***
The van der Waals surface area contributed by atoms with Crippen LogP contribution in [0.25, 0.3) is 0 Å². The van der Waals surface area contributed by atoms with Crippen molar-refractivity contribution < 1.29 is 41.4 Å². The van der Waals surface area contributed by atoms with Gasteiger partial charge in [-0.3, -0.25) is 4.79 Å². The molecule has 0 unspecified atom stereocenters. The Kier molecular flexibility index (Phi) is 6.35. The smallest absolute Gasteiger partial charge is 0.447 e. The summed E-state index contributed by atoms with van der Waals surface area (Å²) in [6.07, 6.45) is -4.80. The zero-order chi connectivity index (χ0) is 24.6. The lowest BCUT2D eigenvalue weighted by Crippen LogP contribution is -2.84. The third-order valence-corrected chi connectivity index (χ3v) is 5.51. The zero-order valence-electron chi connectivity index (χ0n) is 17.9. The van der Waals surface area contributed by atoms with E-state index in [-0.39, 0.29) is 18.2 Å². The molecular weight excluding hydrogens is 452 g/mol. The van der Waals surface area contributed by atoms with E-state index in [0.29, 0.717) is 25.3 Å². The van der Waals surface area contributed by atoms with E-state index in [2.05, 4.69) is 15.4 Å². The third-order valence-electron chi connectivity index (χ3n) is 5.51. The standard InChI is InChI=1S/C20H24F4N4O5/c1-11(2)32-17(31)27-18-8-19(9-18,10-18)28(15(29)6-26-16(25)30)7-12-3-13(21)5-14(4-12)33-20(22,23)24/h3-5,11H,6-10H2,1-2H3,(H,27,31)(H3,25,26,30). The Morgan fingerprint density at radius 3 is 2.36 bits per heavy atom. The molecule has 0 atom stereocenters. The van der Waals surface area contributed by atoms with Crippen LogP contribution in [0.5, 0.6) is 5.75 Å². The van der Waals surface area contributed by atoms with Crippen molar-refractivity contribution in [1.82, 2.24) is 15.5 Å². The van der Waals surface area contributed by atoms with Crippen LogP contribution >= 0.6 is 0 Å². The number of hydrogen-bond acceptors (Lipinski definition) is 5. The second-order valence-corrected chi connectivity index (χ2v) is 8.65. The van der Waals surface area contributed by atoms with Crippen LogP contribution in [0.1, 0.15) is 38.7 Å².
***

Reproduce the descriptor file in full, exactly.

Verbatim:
The van der Waals surface area contributed by atoms with Crippen LogP contribution in [0.25, 0.3) is 0 Å². The van der Waals surface area contributed by atoms with Crippen molar-refractivity contribution < 1.29 is 41.4 Å². The van der Waals surface area contributed by atoms with Gasteiger partial charge in [-0.3, -0.25) is 4.79 Å². The molecule has 0 unspecified atom stereocenters. The Kier molecular flexibility index (Phi) is 6.35. The smallest absolute Gasteiger partial charge is 0.447 e. The summed E-state index contributed by atoms with van der Waals surface area (Å²) in [6.07, 6.45) is -4.80. The zero-order chi connectivity index (χ0) is 24.6. The lowest BCUT2D eigenvalue weighted by Crippen LogP contribution is -2.84. The third-order valence-corrected chi connectivity index (χ3v) is 5.51. The zero-order valence-electron chi connectivity index (χ0n) is 17.9. The van der Waals surface area contributed by atoms with E-state index in [-0.39, 0.29) is 18.2 Å². The molecular weight excluding hydrogens is 452 g/mol. The van der Waals surface area contributed by atoms with E-state index in [0.29, 0.717) is 25.3 Å². The van der Waals surface area contributed by atoms with E-state index in [2.05, 4.69) is 15.4 Å². The third-order valence-electron chi connectivity index (χ3n) is 5.51. The standard InChI is InChI=1S/C20H24F4N4O5/c1-11(2)32-17(31)27-18-8-19(9-18,10-18)28(15(29)6-26-16(25)30)7-12-3-13(21)5-14(4-12)33-20(22,23)24/h3-5,11H,6-10H2,1-2H3,(H,27,31)(H3,25,26,30). The Morgan fingerprint density at radius 3 is 2.36 bits per heavy atom. The molecule has 0 atom stereocenters. The van der Waals surface area contributed by atoms with Crippen LogP contribution in [0.5, 0.6) is 5.75 Å². The van der Waals surface area contributed by atoms with Crippen molar-refractivity contribution in [1.82, 2.24) is 15.5 Å². The van der Waals surface area contributed by atoms with Crippen LogP contribution >= 0.6 is 0 Å². The number of hydrogen-bond acceptors (Lipinski definition) is 5. The second-order valence-corrected chi connectivity index (χ2v) is 8.65. The van der Waals surface area contributed by atoms with Crippen LogP contribution in [0.1, 0.15) is 38.7 Å².